CG: Yeah. He did one remix of one song, but the rest was mixing and arranging the tracks. He didn't put in any new sounds, he didn't change much of the structure, but he did this arranging and mixing job, which is really subtle. Those are like the final touches to the work, so they are delicate, and they are really important. [The audience] never hear [it], but producers, people making music, hear a rough track, then how it sounds when it's mixed - and it sounds so different. So his work was huge, you know. Of course, if you'd compare the tracks, it feels like if a person is dressed in certain clothes, and then you change a few elements and it's changing your whole perception of this person. So that's what it did.

The whole reason I wanted to do that with someone else was that I got so attached to some sounds that it was really hard to get rid of them. I knew they had to go, but I was just so attached, so it was just easier to give it to someone and say 'Do what you think has to be done'. It's like when your house is all cluttered, and you can't throw anything away, so you go away and ask a friend to clean up for you. When you come back it's done, and there's this feeling when you're like 'Oh damn, this is gone?' But then it's like, no, this is good, it had to be done. It really was like a lesson in Buddhist non-attachment.

Was it quite a surprise, hearing the new versions he'd sent back?

Yeah. Because I was so close to it, for me it was really different. A third person would not have said that at all. It actually took me five times listening through it - the first time I was like 'No, that cannot be like this!' But then slowly, after listening to it for the fifth time, I realised that it finally was there, it achieved clarity, which was what I really wanted. At the beginning it was a bit scary. I do love to have this kind of risky process [though]. I like to, I'd say, throw things into the universe and see how things get guided, and see if things are strong or not. Sometimes you have projects in your life, and some will work and some won't work, or will bring you in a different direction. I felt that if this music was strong enough, then it would arrive somewhere that it had to arrive. So yeah, I'm really happy with the whole process, it was very unique. I don't know if I would do it again! [laughs]

What drew you to work with Gunnar?

CG: He really leaves space for things to happen, and he creates amazing combinations out of very few elements. I actually looked for someone who would be a kind of opposite to me. I have more of a baroque approach - there's always too much, maybe out of fear that I need to fill in gaps and keep peoples' attention. Gunnar has a process that I find marvelous and that I admire him so much for - well, I don't know if it's the process, but what I hear from his records is that it's about letting things happen, and therefore also creating curiosity. Also, if you hear the techno tracks he makes, it's like 'Where is the beat? it's there, but where is it?' It's just so buried, and so groovy.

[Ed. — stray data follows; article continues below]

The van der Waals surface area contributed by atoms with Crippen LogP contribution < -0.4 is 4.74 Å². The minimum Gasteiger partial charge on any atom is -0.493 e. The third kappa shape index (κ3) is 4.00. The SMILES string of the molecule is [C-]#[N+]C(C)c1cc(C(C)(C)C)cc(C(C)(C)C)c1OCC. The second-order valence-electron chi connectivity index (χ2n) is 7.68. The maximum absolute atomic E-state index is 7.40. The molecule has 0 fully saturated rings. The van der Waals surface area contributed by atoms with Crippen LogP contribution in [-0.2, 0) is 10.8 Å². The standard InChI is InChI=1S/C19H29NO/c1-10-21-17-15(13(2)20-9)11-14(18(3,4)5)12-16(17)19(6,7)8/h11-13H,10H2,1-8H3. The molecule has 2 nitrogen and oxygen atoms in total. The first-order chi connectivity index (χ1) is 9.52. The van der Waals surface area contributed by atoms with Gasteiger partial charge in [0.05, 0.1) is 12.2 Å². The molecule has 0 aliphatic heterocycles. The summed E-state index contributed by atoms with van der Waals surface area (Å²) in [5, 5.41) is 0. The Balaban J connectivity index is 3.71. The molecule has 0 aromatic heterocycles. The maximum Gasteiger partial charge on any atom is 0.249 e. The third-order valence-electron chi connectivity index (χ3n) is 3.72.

That's why I was really hoping that he would like to enter this project, because he was so diametrically opposite from me. He has a lot of traits, music-wise, that I admire, and I know it's not my personality. I also admire his secrecy. This is something for me that I admire so much, I wish there could be no pictures of me on the internet, things like that. This is one of the greatest things.

The album's obviously been in the pipeline for a while. How do you think things have developed with your sound and your approach in the time since you started making more dance music-centred stuff?

CG: Last time we met that felt more like cruising, some kind of smooth development, getting more confident with the machines I use. I just feel I've arrived at some kind of plateau where I can really explore. Maybe I've found my sound a bit, you could say. It's just been steady continuity, and I'm not preparing a new live set. It's comfortable in some way, I feel I'm just getting really confident with what I do.


'Energy', from the Energy/Clarity 7"

On the surface of things it could seem like quite a shift across from the beatless stuff you were doing before into more of a dance music realm. Were there any artists or styles that particularly inspired you to do that? In Joy One Mile I feel like can hear a strong element of classic Underground Resistance, in particular.

CG: Um... [pauses, thinks] Most Underground Resistance releases, and up until the mid '90s stuff by Mad Mike, are just huge references for me. A lot of the musics made in the late '80s and early '90s were to me very soulful - very genuine, very heartfelt, with such strong beliefs, and stemming from their culture and from Detroit, this very strong belief in the music. I guess that's what really inspires me, and that's why so much music of now doesn't inspire me. There's also this jazz idea - jazz fusion, a little bit of free jazz, John Coltrane. I don't listen to much music, I definitely enjoy silence. I have changed to a studio which has a garden, so I'll just sit there and listen to the birds. But when I listen to music it often will be John Coltrane, Herbie Hancock, Chick Corea, and things by Underground Resistance. If I lose a [sense] of my inspirations, or my tracks - thinking 'what's the direction for my tracks?' - then [listening to those artists] it's like 'Oh ok, yeah, that's what I want to convey, that's what I want to express, those kind of emotions'. About current music I cannot say much - I know the music of Kassem Mosse through Omar S, I feel a lot of similarities with Underground Resistance, and the big guys like Theo Parrish. But otherwise it's very hard to me to listen to new things. I wish there'd be more contemporary things grabbing my interest.

I don't know where I read this, it was a long time ago, but I think it's really valid for anybody that's creative. We have a span of about four hours, and with our ears it's really extreme. If I work for four hours on music, then it's as if you've printed something with ink and then the ink is still there. I feel like my brain is just imprinted with the sounds I've been working on. It stays there, and then I start not to hear things in my mind anymore. After four hours I make sure to have a break of at least two hours. And after that, at the end of the day, I'm like, I just need silence. I love silence. Your ears need to rest. There's nothing like the first few hours of the morning. It's just magic, being so fresh, that time of the morning for me is golden, to make the right decisions.

Stellar OM Source's Joy One Mile album and Elite Excel 12" are both out now via RVNG Intl.